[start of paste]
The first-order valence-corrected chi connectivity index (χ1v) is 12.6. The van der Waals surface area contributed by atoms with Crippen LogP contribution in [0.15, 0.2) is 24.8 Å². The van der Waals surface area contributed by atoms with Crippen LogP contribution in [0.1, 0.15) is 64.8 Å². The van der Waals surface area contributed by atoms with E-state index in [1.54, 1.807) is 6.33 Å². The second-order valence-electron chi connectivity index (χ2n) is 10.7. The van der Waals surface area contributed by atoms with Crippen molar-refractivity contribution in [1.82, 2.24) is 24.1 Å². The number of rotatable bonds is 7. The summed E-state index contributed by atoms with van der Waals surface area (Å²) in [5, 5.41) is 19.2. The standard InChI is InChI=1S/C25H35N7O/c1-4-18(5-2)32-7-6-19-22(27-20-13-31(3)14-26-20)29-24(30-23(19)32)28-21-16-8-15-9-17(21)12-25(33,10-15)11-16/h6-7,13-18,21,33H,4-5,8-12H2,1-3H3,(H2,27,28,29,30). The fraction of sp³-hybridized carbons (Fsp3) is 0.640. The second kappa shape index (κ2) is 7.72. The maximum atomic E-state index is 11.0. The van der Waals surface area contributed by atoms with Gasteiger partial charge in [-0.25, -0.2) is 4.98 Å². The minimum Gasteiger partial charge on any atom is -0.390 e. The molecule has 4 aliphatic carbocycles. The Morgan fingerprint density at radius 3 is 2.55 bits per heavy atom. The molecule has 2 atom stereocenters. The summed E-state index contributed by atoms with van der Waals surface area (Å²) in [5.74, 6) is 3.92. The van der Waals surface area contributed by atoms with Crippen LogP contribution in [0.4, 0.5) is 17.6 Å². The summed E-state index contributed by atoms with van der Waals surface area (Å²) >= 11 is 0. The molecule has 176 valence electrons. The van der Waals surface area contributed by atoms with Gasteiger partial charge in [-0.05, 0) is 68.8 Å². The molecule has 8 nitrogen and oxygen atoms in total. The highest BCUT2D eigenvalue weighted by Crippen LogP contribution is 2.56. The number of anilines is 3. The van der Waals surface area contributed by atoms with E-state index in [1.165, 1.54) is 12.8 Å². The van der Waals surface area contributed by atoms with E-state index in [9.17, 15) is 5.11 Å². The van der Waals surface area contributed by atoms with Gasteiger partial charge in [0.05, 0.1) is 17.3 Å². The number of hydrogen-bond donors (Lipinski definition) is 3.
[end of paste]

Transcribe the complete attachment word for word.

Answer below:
The first-order valence-corrected chi connectivity index (χ1v) is 12.6. The van der Waals surface area contributed by atoms with Crippen LogP contribution in [0.15, 0.2) is 24.8 Å². The van der Waals surface area contributed by atoms with Crippen LogP contribution in [0.1, 0.15) is 64.8 Å². The van der Waals surface area contributed by atoms with E-state index in [1.54, 1.807) is 6.33 Å². The second-order valence-electron chi connectivity index (χ2n) is 10.7. The van der Waals surface area contributed by atoms with Crippen molar-refractivity contribution in [1.82, 2.24) is 24.1 Å². The number of rotatable bonds is 7. The summed E-state index contributed by atoms with van der Waals surface area (Å²) in [5, 5.41) is 19.2. The standard InChI is InChI=1S/C25H35N7O/c1-4-18(5-2)32-7-6-19-22(27-20-13-31(3)14-26-20)29-24(30-23(19)32)28-21-16-8-15-9-17(21)12-25(33,10-15)11-16/h6-7,13-18,21,33H,4-5,8-12H2,1-3H3,(H2,27,28,29,30). The fraction of sp³-hybridized carbons (Fsp3) is 0.640. The second kappa shape index (κ2) is 7.72. The maximum atomic E-state index is 11.0. The van der Waals surface area contributed by atoms with Gasteiger partial charge in [-0.25, -0.2) is 4.98 Å². The minimum Gasteiger partial charge on any atom is -0.390 e. The molecule has 4 aliphatic carbocycles. The Morgan fingerprint density at radius 3 is 2.55 bits per heavy atom. The molecule has 2 atom stereocenters. The summed E-state index contributed by atoms with van der Waals surface area (Å²) in [5.74, 6) is 3.92. The van der Waals surface area contributed by atoms with Crippen LogP contribution in [0.4, 0.5) is 17.6 Å². The summed E-state index contributed by atoms with van der Waals surface area (Å²) >= 11 is 0. The molecule has 176 valence electrons. The van der Waals surface area contributed by atoms with Gasteiger partial charge in [-0.05, 0) is 68.8 Å². The molecule has 8 nitrogen and oxygen atoms in total. The highest BCUT2D eigenvalue weighted by Crippen LogP contribution is 2.56. The number of anilines is 3. The van der Waals surface area contributed by atoms with E-state index in [1.165, 1.54) is 12.8 Å². The van der Waals surface area contributed by atoms with E-state index in [9.17, 15) is 5.11 Å². The van der Waals surface area contributed by atoms with Gasteiger partial charge in [0.05, 0.1) is 17.3 Å². The number of hydrogen-bond donors (Lipinski definition) is 3.